Playing Through the Changes
Benefit concert
Friday, June 19, 7:30 p.m.

Streamed on Facebook, YouTube,

Seventy-five alumni of Jazz House Kids will perform a tune together at the “Playing Through the Changes” benefit concert tomorrow, June 19.

Together, in a way of speaking.

They will not be in the same room.

They will not be performing live — the delays in all internet platforms prevent making music online together.

Instead, the 75 alums who make up the Alumni Super Band recorded their parts on their phones, to a backing rhythm section, and sent their parts in.

In addition to the alumni performance, NBC News’ Lester Holt (who is also a bass player) will host, introducing segments that include live special guest appearances and concert footage from Jazz House archives of Chick Corea, Dianne Reeves, Eddie Palmieri, Dee Dee Bridgewater, Sheila E., Jazz House Kids president and founder Melissa Walker, and many more. The segments were curated by Jazz House artistic chairman Christian McBride.

The gala had been scheduled to take place last month at the new City Winery location on Pier 57, but was canceled due to COVID-19.

Now, it will be streamed on multiple platforms at 7:30 p.m.

June 19 is also Juneteenth, a holiday commemorating 155 years since slavery ended for people in Texas, often considered the end of slavery.

It’s a fitting time to celebrate “America’s homegrown music,” Walker said in a release. All of the money raised during the online benefit will support Jazz House Kids, to keep faculty working and performance programs going.



“It is a virtual big-band performance,” said trumpet player Nathan Eklund, Jazz House Kids’


coordinator of big bands, of the 75-person video. “It’s going to function like a studio recording. But one of the things that’s really great about the virtual setting, and doing it the way that we are, is swapping in and out of different musicians to get as many of them involved as possible.”

On a real stage, only so many people could be there. Moving people in and out would be a logistical headache.

Everyone could be included who wanted to be, he said.

“For instance, we have 10 alto saxophonists that are a part of it. So basically, what we’ve done is we split them into five sections, because normally you have two alto saxophones playing in a big band. And so if you watch the whole piece,  each set of two alto saxophonists are basically playing for a fifth of the chart.”





Recording in advance does mean that people cannot take energy from one another and improvise their solos live. But, Eklund said, big-band music in general is a more structured kind of jazz music, because it involves 17 musicians, usually five saxophones, four trumpets, four trombones, piano, guitar, bass, and drums. With that many people, “you can’t just say, ‘Everybody do whatever you hear’ and expect it to function and flow.”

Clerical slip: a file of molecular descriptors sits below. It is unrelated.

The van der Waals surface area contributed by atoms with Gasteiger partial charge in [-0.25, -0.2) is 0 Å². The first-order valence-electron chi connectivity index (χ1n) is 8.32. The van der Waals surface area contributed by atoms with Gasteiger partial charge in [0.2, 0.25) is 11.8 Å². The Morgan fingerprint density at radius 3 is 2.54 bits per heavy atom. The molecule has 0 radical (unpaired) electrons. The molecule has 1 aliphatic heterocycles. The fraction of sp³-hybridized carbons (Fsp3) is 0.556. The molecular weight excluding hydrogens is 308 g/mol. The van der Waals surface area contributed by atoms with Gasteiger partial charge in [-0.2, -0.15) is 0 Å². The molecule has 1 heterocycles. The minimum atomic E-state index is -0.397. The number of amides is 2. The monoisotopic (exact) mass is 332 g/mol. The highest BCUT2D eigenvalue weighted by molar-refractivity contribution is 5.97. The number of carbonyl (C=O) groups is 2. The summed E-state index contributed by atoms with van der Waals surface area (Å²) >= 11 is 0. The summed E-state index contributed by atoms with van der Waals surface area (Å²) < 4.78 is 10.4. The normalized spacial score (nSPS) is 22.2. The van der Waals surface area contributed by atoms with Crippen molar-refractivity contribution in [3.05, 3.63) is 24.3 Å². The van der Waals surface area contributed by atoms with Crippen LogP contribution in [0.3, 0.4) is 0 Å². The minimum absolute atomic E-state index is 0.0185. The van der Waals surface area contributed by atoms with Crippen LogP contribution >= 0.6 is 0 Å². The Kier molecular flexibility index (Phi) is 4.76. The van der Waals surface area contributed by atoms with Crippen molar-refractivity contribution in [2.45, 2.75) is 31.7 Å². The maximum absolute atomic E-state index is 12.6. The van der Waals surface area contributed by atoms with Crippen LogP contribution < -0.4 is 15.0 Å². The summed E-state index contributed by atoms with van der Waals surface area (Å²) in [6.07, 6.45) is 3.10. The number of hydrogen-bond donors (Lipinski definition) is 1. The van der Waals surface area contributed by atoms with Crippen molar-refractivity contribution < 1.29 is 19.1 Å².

Eklund and jazz faculty member Ed Palermo worked together to produce the tune. Jazz House faculty Abel Mireles and Peter Lin edited the video selections together. 

To make sure that people played together, alumni were sent an arrangement of a rhythm section that had drums, bass, piano, a lead trumpet, and a lead alto as a reference track.

“When you watch it, you’ll see everybody’s got headphones on,” Eklund said.

Drummers would be sent the reference track without the drums and just hear the piano, bass, and so on, he said. 



Zach Adleman, 23, is one of the drummers in the performance. The Juilliard jazz performance studies student started a group called the Alumni Steering Committee that


has held meetings over Zoom. 

Playing in this performance, Adleman said, is “one way that we can all basically give back to Jazz House, which is a program that basically inspired me to play jazz at all, which is my career in life.”

The 2015 Montclair High School graduate is also working professionally and intends to be a performer and teacher. 

Adleman played the drums for the reference track. People were sent the track and sheet music. And though the choices for who would play what, and where, were made by the video editors, the audience will see people playing from all over the country.

Adleman helped keep track of who was playing with an Excel spreadsheet.

“I was also a section leader, so if any drummers had any issues recording, or questions, they could ask me,” he said.

The pandemic made the alumni connection that much more important, he said. “A friend of mine lost his father because of the pandemic. And I was very concerned about him. Between my sentiments about caring for the community, and Melissa [Walker’s] idea, we thought, ‘Why don’t we have an alumni online reunion,’ since that’s what everybody is doing. This would be a perfect thing for this community. 

“This would be an avenue for us to actually just be together again, especially in such a pressing time.”